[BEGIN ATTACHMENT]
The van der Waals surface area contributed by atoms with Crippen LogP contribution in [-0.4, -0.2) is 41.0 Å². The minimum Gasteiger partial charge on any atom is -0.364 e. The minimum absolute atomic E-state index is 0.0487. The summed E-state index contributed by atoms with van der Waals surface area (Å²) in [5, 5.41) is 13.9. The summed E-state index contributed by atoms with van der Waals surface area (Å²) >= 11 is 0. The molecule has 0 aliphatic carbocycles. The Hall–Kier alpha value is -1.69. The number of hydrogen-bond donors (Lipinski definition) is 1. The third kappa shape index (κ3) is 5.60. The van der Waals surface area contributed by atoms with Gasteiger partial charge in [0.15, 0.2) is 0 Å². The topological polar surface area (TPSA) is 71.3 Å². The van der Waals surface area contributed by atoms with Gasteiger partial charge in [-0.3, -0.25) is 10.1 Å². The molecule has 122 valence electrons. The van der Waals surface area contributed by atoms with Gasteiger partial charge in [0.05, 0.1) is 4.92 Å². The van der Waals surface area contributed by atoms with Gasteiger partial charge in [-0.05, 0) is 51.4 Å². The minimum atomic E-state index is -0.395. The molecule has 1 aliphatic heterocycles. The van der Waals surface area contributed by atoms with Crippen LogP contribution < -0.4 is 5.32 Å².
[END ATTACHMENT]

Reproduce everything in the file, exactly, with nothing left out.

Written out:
The van der Waals surface area contributed by atoms with Crippen LogP contribution in [-0.4, -0.2) is 41.0 Å². The minimum Gasteiger partial charge on any atom is -0.364 e. The minimum absolute atomic E-state index is 0.0487. The summed E-state index contributed by atoms with van der Waals surface area (Å²) in [5, 5.41) is 13.9. The summed E-state index contributed by atoms with van der Waals surface area (Å²) >= 11 is 0. The molecule has 0 aliphatic carbocycles. The Hall–Kier alpha value is -1.69. The number of hydrogen-bond donors (Lipinski definition) is 1. The third kappa shape index (κ3) is 5.60. The van der Waals surface area contributed by atoms with Gasteiger partial charge in [0.15, 0.2) is 0 Å². The topological polar surface area (TPSA) is 71.3 Å². The van der Waals surface area contributed by atoms with Gasteiger partial charge in [-0.3, -0.25) is 10.1 Å². The molecule has 122 valence electrons. The van der Waals surface area contributed by atoms with Gasteiger partial charge in [0.05, 0.1) is 4.92 Å². The van der Waals surface area contributed by atoms with Gasteiger partial charge in [-0.05, 0) is 51.4 Å². The minimum atomic E-state index is -0.395. The molecule has 1 aliphatic heterocycles. The van der Waals surface area contributed by atoms with Crippen LogP contribution < -0.4 is 5.32 Å².